You get what you pay for, and in the case of Minnesota's infrastructure, we haven't paid nearly enough to maintain what we have.
That's why state officials and lawmakers are looking at unprecedented numbers when considering state bonding recommendations for the 2020 legislative session.
Public facilities, especially roads and bridges, are deteriorating. Everyone who drives on the roads knows that, local government officials know that, even legislators know that. But earlier this year, the Minnesota Senate refused to consider an increase in the gas tax to pump money into repair of roads and bridges.
So now we're staring at even more crumbling roads and higher costs for repair. All kinds of public infrastructure — municipal buildings, fire halls, parks and schools — need work too.
"Maintenance is a place where it's easy not to spend because we can always do it next year," said Sen. Dave Senjem, R-Rochester, who is chairman of the Senate's Capital Investment Committee. "Well, in some respects we've waited for too many years."
Now we're at the point where legislators have deferred maintenance on so much of the state's infrastructure for so long that we're in a deep hole. It will be even more expensive to catch up.
Feel free to gasp at the dollar amounts being mentioned in St. Paul. State agencies, including the DNR, are requesting $4 billion for public works projects; cities and counties want $1.3 billion for both new projects and maintenance; and state colleges and universities are said to need $1.6 billion every two years just to maintain and repair buildings.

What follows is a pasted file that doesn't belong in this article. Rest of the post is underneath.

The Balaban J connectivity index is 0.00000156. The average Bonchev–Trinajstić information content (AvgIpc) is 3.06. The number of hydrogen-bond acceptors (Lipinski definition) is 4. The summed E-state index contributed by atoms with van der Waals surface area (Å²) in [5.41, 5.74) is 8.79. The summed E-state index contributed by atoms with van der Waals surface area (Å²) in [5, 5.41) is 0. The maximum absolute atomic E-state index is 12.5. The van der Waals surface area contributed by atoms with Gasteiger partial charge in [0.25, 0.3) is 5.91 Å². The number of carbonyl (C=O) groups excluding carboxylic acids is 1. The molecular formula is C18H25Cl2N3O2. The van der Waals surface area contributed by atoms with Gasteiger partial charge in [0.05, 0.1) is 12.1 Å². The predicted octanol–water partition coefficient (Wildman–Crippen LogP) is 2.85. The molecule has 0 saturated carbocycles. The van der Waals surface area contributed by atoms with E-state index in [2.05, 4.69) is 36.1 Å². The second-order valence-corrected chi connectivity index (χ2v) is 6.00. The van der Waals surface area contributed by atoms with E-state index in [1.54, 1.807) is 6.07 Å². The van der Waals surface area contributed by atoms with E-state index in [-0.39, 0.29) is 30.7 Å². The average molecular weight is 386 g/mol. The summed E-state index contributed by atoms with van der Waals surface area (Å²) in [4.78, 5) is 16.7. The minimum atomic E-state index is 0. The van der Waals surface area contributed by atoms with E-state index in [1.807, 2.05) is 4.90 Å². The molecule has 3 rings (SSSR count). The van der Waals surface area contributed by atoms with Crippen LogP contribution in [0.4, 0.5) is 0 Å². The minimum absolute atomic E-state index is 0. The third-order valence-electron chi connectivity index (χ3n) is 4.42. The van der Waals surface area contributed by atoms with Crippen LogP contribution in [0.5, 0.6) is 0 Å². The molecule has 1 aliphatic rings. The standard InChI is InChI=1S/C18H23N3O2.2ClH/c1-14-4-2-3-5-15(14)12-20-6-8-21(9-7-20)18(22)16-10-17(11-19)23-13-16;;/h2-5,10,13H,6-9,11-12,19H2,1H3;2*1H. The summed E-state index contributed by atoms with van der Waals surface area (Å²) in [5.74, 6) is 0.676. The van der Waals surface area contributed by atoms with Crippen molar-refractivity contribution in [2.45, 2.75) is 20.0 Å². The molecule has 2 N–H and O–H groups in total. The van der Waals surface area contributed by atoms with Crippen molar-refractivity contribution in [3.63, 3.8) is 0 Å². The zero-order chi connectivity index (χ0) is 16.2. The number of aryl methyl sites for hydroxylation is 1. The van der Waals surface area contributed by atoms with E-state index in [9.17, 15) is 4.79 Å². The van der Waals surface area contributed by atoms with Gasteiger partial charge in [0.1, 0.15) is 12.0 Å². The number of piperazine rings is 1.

Keep in mind that the Legislature has authorized an average of $775 million in borrowing projects in even-numbered years like 2020. So there's virtually no chance everybody will get close to what they say they need. Gov. Tim Walz is expected to propose a bonding bill of less than $2 billion. Favorable interest rates on state bonds should make that amount manageable.
Even at that, though, the state will continue to fall behind on maintenance that should have been done all along.
Nobody likes tax increases. But short-sighted government has a price as well. When it comes to Minnesota's infrastructure, we've been guilty of refusing to look down the road. It's time to get serious about fixing our public investments.